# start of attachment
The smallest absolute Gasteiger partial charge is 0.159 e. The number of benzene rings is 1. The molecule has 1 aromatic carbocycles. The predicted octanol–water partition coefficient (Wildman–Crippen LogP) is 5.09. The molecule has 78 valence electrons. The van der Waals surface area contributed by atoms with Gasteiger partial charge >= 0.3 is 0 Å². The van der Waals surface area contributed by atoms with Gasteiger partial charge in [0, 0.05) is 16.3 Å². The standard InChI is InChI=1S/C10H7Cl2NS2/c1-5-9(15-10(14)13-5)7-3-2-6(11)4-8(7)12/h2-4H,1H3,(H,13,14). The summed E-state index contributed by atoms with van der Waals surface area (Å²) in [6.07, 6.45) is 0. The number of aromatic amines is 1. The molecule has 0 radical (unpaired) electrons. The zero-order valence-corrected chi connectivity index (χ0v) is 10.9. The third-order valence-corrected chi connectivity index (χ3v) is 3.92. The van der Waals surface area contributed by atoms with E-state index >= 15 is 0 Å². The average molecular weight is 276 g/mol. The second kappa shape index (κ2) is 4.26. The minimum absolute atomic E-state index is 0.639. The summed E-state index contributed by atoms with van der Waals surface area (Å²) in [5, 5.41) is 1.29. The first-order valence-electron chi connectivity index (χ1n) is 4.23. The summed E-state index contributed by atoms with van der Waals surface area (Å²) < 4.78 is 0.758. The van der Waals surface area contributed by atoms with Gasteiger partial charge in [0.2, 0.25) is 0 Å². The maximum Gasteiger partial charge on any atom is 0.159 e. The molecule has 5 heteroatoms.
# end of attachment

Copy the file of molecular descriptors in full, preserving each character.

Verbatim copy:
The smallest absolute Gasteiger partial charge is 0.159 e. The number of benzene rings is 1. The molecule has 1 aromatic carbocycles. The predicted octanol–water partition coefficient (Wildman–Crippen LogP) is 5.09. The molecule has 78 valence electrons. The van der Waals surface area contributed by atoms with Gasteiger partial charge >= 0.3 is 0 Å². The van der Waals surface area contributed by atoms with Gasteiger partial charge in [0, 0.05) is 16.3 Å². The standard InChI is InChI=1S/C10H7Cl2NS2/c1-5-9(15-10(14)13-5)7-3-2-6(11)4-8(7)12/h2-4H,1H3,(H,13,14). The summed E-state index contributed by atoms with van der Waals surface area (Å²) in [6.07, 6.45) is 0. The number of aromatic amines is 1. The molecule has 0 radical (unpaired) electrons. The zero-order valence-corrected chi connectivity index (χ0v) is 10.9. The third-order valence-corrected chi connectivity index (χ3v) is 3.92. The van der Waals surface area contributed by atoms with E-state index >= 15 is 0 Å². The average molecular weight is 276 g/mol. The second kappa shape index (κ2) is 4.26. The minimum absolute atomic E-state index is 0.639. The summed E-state index contributed by atoms with van der Waals surface area (Å²) in [5, 5.41) is 1.29. The first-order valence-electron chi connectivity index (χ1n) is 4.23. The summed E-state index contributed by atoms with van der Waals surface area (Å²) < 4.78 is 0.758. The van der Waals surface area contributed by atoms with Gasteiger partial charge in [0.2, 0.25) is 0 Å². The maximum Gasteiger partial charge on any atom is 0.159 e. The molecule has 5 heteroatoms.